Talk:Rapa Nui people

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Untitled[edit]

The section on interaction with the environment is incomplete: there are no references,and there is wandering sentence structure. Perhaps you could neaten that a bit? Hereadnow101 — Preceding unsigned comment added by Hereandnow101 (talkcontribs) 16:17, 20 November 2012 (UTC)

I've seen a few references regarding the spectacular collapse of the great Rapanui civilization. Don't have time to find good material and am too tired to write my words so I'll quote from the 2nd google link I stumbled upon:

The 'decline and fall' of Easter Island and its alleged self-destruction has become the poster child of a new environmentalist historiography, a school of thought that goes hand-in-hand with predictions of environmental disaster. Why did this exceptional civilisation crumble? What drove its population to extinction? These are some of the key questions Jared Diamond endeavours to answer in his new book 'Collapse: How Societies Choose to Fail or Survive.' According to Diamond, the people of Easter Island destroyed their forest, degraded the island's topsoil, wiped out their plants and drove their animals to extinction. As a result of this self-inflicted environmental devastation, its complex society collapsed, descending into civil war, cannibalism and self-destruction. While his theory of ecocide has become almost paradigmatic in environmental circles, a dark and gory secret hangs over the premise of Easter Island's self-destruction: an actual genocide terminated Rapa Nui's indigenous populace and its culture. Diamond, however, ignores and fails to address the true reasons behind Rapa Nui's collapse. [...] This paper is a first attempt to address this disquieting quandary. It describes the foundation of Diamond's environmental revisionism and explains why it does not hold up to scientific scrutiny.

from: "FROM GENOCIDE TO ECOCIDE: THE RAPE OF RAPA NUI" by "Benny Peiser", Liverpool John Moores University, Faculty of Science. 18:40, 23 June 2009 (UTC)

Add in article or make a new one at Rapa Nui mythology In this article, also mention similar ethnic groups falling under self-inflicted climate situations. The Maya people, Nazca people and the Khmer people can be also mentioned as people falling under similar circumstances (increasing populations, deforestation). See http://ngm.nationalgeographic.com/2009/07/angkor/stone-text/9 and http://www.arch.cam.ac.uk/pittrivers/members/current/david.html for references

Move[edit]

I suggest a move to easter island people, to make the article more in line with other articles on ethnic groups (which are named as ... people)

173.66.52.157's edit[edit]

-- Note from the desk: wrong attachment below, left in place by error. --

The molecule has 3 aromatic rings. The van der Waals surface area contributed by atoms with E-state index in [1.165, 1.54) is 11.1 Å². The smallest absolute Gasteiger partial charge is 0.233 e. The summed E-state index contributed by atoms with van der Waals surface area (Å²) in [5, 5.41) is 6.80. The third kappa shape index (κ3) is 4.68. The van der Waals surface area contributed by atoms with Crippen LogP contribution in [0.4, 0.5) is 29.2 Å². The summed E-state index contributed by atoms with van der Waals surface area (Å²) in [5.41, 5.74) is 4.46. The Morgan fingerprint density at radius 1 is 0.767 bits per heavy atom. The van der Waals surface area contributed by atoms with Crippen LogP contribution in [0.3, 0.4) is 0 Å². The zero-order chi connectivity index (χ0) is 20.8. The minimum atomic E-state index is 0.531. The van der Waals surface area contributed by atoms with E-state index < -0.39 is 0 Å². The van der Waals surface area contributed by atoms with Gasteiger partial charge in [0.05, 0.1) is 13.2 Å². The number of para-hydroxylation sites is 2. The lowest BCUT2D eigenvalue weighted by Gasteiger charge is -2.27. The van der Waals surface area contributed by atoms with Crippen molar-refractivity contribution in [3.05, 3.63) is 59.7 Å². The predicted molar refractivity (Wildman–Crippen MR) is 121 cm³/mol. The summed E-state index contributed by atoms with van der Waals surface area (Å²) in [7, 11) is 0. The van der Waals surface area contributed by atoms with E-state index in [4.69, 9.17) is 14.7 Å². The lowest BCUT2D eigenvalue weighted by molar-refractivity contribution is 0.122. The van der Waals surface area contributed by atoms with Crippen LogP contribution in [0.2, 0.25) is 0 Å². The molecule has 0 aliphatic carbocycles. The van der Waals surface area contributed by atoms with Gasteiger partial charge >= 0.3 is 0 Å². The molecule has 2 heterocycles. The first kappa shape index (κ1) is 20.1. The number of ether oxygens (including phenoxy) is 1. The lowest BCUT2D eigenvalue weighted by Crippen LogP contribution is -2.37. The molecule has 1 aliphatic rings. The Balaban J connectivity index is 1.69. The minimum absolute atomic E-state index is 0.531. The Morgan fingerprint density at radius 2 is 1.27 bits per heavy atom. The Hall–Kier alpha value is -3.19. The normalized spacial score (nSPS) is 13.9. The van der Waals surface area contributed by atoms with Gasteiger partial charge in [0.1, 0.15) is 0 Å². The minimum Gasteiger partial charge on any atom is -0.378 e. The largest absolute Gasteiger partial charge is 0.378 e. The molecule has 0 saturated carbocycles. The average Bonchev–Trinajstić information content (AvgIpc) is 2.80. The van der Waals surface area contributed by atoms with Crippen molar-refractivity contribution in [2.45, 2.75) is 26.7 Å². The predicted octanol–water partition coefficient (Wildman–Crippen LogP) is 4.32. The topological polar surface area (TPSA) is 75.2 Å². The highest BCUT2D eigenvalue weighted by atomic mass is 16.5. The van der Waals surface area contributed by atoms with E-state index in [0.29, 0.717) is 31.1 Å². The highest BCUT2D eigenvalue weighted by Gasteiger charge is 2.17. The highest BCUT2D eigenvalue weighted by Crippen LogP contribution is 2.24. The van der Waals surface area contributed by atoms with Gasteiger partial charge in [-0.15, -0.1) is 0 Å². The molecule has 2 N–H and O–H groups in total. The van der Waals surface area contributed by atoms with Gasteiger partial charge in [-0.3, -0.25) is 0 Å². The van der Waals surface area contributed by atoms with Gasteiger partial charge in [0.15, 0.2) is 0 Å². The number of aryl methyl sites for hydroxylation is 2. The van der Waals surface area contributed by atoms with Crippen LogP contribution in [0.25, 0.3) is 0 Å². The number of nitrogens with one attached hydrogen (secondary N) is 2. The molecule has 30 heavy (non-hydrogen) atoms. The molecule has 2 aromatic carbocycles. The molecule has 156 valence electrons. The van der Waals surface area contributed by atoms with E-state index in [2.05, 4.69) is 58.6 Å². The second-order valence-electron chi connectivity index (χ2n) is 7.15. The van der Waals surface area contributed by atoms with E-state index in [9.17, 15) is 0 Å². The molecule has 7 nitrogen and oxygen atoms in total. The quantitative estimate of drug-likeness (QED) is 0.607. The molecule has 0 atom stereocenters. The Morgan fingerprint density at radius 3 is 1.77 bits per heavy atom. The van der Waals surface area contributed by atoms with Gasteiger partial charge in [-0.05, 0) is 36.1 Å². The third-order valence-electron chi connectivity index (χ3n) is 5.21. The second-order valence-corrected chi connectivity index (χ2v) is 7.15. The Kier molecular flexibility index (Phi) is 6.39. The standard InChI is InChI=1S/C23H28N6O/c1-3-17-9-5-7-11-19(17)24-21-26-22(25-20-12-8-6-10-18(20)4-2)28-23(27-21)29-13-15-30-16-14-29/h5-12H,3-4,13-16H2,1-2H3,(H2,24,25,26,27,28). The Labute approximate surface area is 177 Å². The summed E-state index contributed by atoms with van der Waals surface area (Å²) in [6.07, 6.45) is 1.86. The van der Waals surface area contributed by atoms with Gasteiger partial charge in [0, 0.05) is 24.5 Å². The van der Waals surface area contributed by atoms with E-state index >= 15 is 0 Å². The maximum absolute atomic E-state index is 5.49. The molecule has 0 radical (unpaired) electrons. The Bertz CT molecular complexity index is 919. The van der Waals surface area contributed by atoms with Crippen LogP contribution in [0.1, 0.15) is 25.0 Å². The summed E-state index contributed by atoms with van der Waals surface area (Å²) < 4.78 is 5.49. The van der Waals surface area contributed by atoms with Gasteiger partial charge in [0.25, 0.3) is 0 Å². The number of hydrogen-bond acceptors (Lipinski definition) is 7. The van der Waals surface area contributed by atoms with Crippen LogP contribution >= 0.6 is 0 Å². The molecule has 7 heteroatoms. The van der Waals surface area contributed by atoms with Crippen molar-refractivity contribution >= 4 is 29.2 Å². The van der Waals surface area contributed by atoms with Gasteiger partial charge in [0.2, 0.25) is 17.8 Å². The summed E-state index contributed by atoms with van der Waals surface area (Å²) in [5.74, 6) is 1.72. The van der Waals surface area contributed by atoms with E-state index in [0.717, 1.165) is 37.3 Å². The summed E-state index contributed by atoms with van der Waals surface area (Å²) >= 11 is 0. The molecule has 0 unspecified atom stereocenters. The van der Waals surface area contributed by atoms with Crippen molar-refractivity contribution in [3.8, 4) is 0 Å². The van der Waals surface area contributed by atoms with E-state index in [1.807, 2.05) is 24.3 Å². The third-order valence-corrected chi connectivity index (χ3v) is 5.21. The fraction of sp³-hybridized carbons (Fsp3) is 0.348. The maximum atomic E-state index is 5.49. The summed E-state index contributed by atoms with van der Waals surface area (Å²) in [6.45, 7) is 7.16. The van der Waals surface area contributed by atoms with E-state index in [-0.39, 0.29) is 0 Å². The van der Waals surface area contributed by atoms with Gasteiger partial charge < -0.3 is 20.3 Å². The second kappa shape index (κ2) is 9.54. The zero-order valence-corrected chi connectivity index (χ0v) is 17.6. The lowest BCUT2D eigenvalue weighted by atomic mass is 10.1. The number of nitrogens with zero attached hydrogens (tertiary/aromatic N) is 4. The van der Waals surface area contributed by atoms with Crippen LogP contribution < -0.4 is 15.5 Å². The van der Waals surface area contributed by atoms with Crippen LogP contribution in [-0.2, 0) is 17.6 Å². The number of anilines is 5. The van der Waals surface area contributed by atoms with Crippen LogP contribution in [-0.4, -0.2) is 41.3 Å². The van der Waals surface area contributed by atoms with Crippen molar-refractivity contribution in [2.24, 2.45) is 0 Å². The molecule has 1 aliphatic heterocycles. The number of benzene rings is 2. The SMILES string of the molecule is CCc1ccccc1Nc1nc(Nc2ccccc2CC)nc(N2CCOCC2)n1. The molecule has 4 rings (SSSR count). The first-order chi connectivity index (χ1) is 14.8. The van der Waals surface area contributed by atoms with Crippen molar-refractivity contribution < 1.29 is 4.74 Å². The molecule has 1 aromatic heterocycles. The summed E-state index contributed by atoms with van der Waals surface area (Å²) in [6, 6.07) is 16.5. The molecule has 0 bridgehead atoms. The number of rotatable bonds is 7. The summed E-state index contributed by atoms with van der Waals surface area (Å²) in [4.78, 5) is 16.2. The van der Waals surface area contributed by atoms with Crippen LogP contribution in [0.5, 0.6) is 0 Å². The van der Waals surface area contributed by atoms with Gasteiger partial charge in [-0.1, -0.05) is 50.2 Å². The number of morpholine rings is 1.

I'm not going to email the person but 173.66.52.157's edit needs to be addressed since most is totally out of place. I haven't had time to read the entire thing, but the geography and history of the island is irrelevant to this article since there already articles of the History and the Geography.--KAVEBEAR (talk) 01:08, 1 May 2012 (UTC)

Also, most of the references are only available to students at one university. Edit reverted.-gadfium 04:05, 1 May 2012 (UTC)

History of the Rapa Nui Section[edit]

I added the History of the Rapa Nui section and hope to continue working on it. It offers information related to the History of Easter Island but specific to the Rapa Nui people themselves. It also has information not in the History of Easter Island section such as the relation between the bottle gourd and their believed contact with South America. --Chaoticallyc (talk ) 07:46, 15 Nov 2012


Review of Addition[edit]

I'm in the Environment and Society class and have chosen to review your addition. I think the addition was great it provides a better understanding of the Rapa Nui people, however I think it would be important to edit the environment interaction section as it is noted that nothing is cited in that section and it applies to our class in general. Also you could add more links to other pages in the section you added! Great job! Shelbeglidden (talk) 15:36, 15 November 2012 (UTC)

MTA Peer Review[edit]

Interesting article! Make sure you cite your article though, a lot of citations seem to be missing, especially in your "Interaction with the Environment", "History", "Agriculture", "Launguage", "Art", "Moai", "Mythology", "Music" and introduction sections. You also may want to include pictures of things that you are mentioning (such as the chicken huts which still dot the fields of the island). You may want to also add information in the sidebar regarding the people. You could also add a "Where are they now" section or something which discusses where the people are in the present day.Srorourke (talk) 16:27, 20 November 2012 (UTC)


I agree with Srorourke on issues of citations and images. Some picture could really bring those desceiptions of cultural elements of the Rapa Nui to life! There are some confusing wording issues that you might want to clear up. Specifically in the "Agriculture" section: "Agriculture on Easter Island shows signs of intensification before European arrival necessary because of its climate which had an excess of wind and a low amount of rainfall for the area." This is probably just a typo, but what was necessary? Environmental intensification? If so I recommend switching to this: "Agriculture on Easter Island shows signs of intensification before European arrival. This intensification was necessary because of the island's climate, which had an excess of wind and a low amount of rainfall for the area." Generally well done on the article, you were really able to cover a lot of areas of the Rapa Nui. Rllegge (talk) 16:39, 20 November 2012 (UTC)